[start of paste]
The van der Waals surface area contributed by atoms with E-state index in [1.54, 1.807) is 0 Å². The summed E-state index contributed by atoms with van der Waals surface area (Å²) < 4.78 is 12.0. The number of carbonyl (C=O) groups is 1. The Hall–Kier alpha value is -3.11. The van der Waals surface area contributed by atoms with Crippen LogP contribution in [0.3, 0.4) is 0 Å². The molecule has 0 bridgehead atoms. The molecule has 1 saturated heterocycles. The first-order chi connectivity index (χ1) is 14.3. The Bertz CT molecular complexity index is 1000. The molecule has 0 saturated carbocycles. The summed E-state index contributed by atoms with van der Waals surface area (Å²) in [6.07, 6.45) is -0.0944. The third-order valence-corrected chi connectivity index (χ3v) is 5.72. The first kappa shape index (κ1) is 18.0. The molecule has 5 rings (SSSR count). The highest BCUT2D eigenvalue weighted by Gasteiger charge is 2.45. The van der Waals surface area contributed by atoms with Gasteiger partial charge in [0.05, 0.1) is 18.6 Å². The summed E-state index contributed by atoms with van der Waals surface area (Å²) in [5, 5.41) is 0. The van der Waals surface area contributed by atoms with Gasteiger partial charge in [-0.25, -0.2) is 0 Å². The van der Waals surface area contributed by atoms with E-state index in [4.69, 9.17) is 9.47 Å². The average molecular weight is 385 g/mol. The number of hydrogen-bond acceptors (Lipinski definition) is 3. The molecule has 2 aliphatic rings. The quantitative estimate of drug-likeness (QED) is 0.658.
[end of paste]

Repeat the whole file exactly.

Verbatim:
The van der Waals surface area contributed by atoms with E-state index in [1.54, 1.807) is 0 Å². The summed E-state index contributed by atoms with van der Waals surface area (Å²) < 4.78 is 12.0. The number of carbonyl (C=O) groups is 1. The Hall–Kier alpha value is -3.11. The van der Waals surface area contributed by atoms with Crippen LogP contribution in [0.3, 0.4) is 0 Å². The molecule has 0 bridgehead atoms. The molecule has 1 saturated heterocycles. The first-order chi connectivity index (χ1) is 14.3. The Bertz CT molecular complexity index is 1000. The molecule has 0 saturated carbocycles. The summed E-state index contributed by atoms with van der Waals surface area (Å²) in [6.07, 6.45) is -0.0944. The third-order valence-corrected chi connectivity index (χ3v) is 5.72. The first kappa shape index (κ1) is 18.0. The molecule has 5 rings (SSSR count). The highest BCUT2D eigenvalue weighted by Gasteiger charge is 2.45. The van der Waals surface area contributed by atoms with Gasteiger partial charge in [0.05, 0.1) is 18.6 Å². The summed E-state index contributed by atoms with van der Waals surface area (Å²) in [5, 5.41) is 0. The van der Waals surface area contributed by atoms with Gasteiger partial charge in [-0.25, -0.2) is 0 Å². The van der Waals surface area contributed by atoms with E-state index in [4.69, 9.17) is 9.47 Å². The average molecular weight is 385 g/mol. The number of hydrogen-bond acceptors (Lipinski definition) is 3. The molecule has 2 aliphatic rings. The quantitative estimate of drug-likeness (QED) is 0.658.